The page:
In her debut book, Polk Award-winning journalist Abouzeid weaves narratives of very different individuals, along with their families and loved ones, involved in the Syrian civil war. Through the eyes of activists, instigators, victims, helpless bystanders, refugees, and ruthless killers, readers witness as Syria dissolves into a lawless territory with three main factions and their own competing subgroups: the dictatorship, the rebels fighting for democracy, and the Islamic extremists. As the war heated up, death was so commonplace that people became dehumanized, with casualties only known as the day's number. Abouzeid pens personal narratives as great family epics during a period of change, sorrow, and upheaval. Suleiman, a well-off young man, demonstrates the power of social media by posting protests online. Mohammad, a family man, shows how and why he turned to Islamic extremism. Ruah, a young girl, ends up a refugee in Turkey, alive, but still mentally in Syria. Abu Azzam, a poet, emerges as a leader in the Free Syrian Army. VERDICT A brilliant, detailed work on a devastating topic. For readers interested in narrative nonfiction, the Syrian war, the Middle East, and personal accounts. [See Prepub Alert, 9/11/17.]-Heidi Uphoff, Sandia National Laboratories, NM © Copyright 2018. Library Journals LLC, a wholly owned subsidiary of Media Source, Inc. No redistribution permitted.

Publishers Weekly Review

Foreign correspondent Abouzeid spins finely detailed and informed narratives of how life in Bashar al-Assad's Syria descended into street protests and the bloody ongoing chaos of the "civilian revolution." Abouzeid explores the revolt, primarily through the stories of young men who take on the regime, including Suleiman, a wealthy middle manager turned activist; Mohammad, a father imprisoned for suspected Islamist ties and subjected to grisly tortures; and the pseudonymous Abu Azzam, a literature student turned rebel fighter. She also conveys the plight of noncombatants, such as one young girl, Ruha, and her family, who escape to Turkey to become "business-class refugees," out of immediate danger but enduring the hardships of a foreign country while trying to aid those in their hometown across the border. The author skillfully sets forth the complex political and military rivalries between those supporting and opposing the regime, discussing their backers from Saudi Arabia and Qatar as well as the foreign and homegrown fighters who became ISIS. In notes at the beginning and end, Abouzeid details her intense and perilous reporting process. She was banned from the country, she explains, soon after protests began, but nevertheless spent roughly three weeks a month clandestinely entering Syria for the next several years. Her grueling reportage is a formidable accomplishment. (Mar.) © Copyright PWxyz, LLC. All rights reserved.

Booklist Review

*Starred Review* By the end of 2017, estimates of deaths from the ongoing civil war in Syria ranged as high as 500,000. The conflict has drawn in, to varying degrees, the U.S., Iran, Russia, Lebanon, Turkey, and thousands of religiously motivated volunteers. Abouzeid, an award-winning journalist based in Lebanon, has provided a masterful, intense, and often personalized account of this seemingly endless conflict. Early on, the Syrian government branded Abouzeid as a spy, so much of her reporting has been clandestine, and it is necessarily focused upon the rebel side and rebel-held areas. Still, she strives for fairness and honesty. Some rebel partisans see a democratic, pluralistic future for Syria. Others speak in frighteningly narrow religious terms and long for a caliphate that includes the liberated surrounding states. The most eloquent and heartrending portions of Abouzeid's narrative concern civilians who are embroiled in the carnage directly and simply long for its end. This isn't a hopeful story, and the solution may come only through the exhaustion of both sides. This account could have benefited from a presentation of views from the government side, but Abouzeid's altogether intimate, revealing, and moving accomplishment is essential to any attempt to understand this tragedy.--Freeman, Jay Copyright 2018 Booklist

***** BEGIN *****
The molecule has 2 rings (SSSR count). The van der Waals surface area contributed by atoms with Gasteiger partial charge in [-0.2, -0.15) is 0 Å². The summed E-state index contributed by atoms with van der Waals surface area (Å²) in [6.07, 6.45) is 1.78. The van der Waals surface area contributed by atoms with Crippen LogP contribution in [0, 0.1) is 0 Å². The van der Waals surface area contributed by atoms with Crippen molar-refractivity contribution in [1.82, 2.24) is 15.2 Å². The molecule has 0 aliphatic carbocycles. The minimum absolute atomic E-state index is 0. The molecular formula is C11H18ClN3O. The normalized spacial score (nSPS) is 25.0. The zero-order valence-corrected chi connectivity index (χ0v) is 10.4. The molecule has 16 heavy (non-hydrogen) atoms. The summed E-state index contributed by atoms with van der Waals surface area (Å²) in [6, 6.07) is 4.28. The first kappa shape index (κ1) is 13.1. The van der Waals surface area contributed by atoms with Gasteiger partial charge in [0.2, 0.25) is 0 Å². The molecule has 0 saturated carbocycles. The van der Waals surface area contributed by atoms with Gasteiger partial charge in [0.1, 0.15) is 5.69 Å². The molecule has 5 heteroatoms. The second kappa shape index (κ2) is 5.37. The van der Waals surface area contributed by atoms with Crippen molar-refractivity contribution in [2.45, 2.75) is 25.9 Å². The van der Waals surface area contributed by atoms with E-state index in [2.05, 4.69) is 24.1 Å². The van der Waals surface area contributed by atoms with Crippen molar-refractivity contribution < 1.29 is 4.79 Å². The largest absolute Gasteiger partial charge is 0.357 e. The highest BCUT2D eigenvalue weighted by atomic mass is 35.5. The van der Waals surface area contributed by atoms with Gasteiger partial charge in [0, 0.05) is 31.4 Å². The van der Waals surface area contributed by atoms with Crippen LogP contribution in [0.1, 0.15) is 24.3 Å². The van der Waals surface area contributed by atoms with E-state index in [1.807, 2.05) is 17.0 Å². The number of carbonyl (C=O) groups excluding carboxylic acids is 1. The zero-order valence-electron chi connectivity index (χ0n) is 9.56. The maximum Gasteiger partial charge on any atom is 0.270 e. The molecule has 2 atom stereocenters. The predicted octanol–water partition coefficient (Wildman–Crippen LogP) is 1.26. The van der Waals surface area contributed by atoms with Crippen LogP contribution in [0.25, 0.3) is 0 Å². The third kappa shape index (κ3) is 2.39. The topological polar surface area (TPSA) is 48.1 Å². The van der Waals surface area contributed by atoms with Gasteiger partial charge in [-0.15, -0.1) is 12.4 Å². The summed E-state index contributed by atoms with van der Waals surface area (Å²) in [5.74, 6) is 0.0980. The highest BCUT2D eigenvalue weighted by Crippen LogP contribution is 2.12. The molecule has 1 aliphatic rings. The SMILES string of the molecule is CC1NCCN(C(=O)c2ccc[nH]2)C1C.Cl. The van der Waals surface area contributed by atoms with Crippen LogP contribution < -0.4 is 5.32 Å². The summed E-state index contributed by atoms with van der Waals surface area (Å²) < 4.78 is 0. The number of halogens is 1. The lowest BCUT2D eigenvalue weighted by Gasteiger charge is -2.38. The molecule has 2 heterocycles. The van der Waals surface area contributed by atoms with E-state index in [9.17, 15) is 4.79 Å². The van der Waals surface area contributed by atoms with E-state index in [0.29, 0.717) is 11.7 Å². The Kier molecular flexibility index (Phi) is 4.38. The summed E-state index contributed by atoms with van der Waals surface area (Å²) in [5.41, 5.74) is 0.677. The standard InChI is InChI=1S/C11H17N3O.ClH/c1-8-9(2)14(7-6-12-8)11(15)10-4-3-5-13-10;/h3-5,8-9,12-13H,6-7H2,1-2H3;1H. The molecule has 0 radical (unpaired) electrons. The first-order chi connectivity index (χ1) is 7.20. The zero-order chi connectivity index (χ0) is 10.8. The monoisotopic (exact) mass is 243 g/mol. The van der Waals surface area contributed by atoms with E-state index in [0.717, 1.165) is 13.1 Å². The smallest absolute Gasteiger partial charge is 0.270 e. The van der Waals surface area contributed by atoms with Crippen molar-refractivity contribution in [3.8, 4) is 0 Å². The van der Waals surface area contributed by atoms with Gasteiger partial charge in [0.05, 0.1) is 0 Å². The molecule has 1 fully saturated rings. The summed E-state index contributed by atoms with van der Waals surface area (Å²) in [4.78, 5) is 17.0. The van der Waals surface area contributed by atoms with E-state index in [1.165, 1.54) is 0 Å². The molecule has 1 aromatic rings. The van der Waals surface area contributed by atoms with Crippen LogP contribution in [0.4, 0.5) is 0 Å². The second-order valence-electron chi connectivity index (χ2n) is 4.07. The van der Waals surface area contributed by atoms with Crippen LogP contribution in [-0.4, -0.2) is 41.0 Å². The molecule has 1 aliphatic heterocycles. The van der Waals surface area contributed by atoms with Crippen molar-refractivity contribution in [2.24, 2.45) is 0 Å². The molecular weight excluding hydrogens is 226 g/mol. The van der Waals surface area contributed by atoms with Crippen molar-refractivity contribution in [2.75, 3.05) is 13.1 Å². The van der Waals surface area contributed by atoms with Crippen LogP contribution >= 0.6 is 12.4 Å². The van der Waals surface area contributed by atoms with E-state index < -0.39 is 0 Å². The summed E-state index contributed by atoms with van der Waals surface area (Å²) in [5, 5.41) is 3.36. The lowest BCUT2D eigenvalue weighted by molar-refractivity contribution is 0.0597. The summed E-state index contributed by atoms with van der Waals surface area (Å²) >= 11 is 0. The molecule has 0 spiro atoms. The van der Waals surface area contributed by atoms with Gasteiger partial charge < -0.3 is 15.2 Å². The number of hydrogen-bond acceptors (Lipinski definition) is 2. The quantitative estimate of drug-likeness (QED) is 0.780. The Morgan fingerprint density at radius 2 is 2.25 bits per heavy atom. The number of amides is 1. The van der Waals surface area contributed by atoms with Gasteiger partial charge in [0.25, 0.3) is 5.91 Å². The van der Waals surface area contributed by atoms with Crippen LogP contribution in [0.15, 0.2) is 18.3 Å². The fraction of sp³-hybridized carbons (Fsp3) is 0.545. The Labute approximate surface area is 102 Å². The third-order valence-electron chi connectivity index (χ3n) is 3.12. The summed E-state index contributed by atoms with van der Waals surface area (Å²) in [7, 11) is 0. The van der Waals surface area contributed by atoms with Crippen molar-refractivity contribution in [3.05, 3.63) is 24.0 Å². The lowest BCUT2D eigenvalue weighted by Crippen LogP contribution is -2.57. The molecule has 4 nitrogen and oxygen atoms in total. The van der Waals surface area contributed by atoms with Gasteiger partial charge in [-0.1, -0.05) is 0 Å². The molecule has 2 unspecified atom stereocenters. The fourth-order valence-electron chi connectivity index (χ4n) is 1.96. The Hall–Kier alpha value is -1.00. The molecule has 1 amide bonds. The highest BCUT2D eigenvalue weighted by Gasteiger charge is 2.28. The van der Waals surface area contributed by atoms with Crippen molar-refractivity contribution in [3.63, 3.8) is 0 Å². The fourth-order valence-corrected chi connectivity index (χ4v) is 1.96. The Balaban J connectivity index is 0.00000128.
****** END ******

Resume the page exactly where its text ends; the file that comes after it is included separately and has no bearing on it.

Kirkus Book Review

Harrowing reporting from the front lines of the civil war in Syria.As Beirut-based freelance journalist Abouzeid, who has won the George Polk Award, writes in her opening pages, the Syrian government declared her an enemy and a spy fairly early in the popular uprising, forcing her not just to enter the country illegally, but also to focus on the opposition. That the book does not give equivalency, false or otherwise, to the government's side of the story does not diminish its objectivity or value. The author brings us the stories of people who, though capable of speaking for themselves, are not often heard from and might as well be voiceless insofar as audiences outside the country are concerned. By Abouzeid's account, all is chaos and ruin: so many people have died in the civil war in Syria that the U.N. long ago gave up trying to count them. The author is a reliable guide to the ethnic and religious intricacies of the struggle; one of the figures she interviews, while no friend of the regime, is an Alawite, like the ruling family, and therefore is reckoned to be one of them. That does not make him a friend of the opposition, not necessarily. Just so, some of the people Abouzeid profiles are members of militias allied with the Islamic State group and al-Qaida; many of the players involved answer in the affirmative to the question, "do you want the Quran to be the constitution in a future state?" Says one thoughtful rebel who figures prominently in the account, "We want an Islamic state, too, but only after we've liberated Syria and start liberating Lebanon, Palestine, and Jordan can we establish a caliphate." Readers without familiarity with the many strains of opposition to the Assad regime are likely to emerge from this book a touch less confusedthough without much cause for hope, either.An eye-opening account of those who "played a pivotal role in the revolution's trajectory." Copyright Kirkus Reviews, used with permission.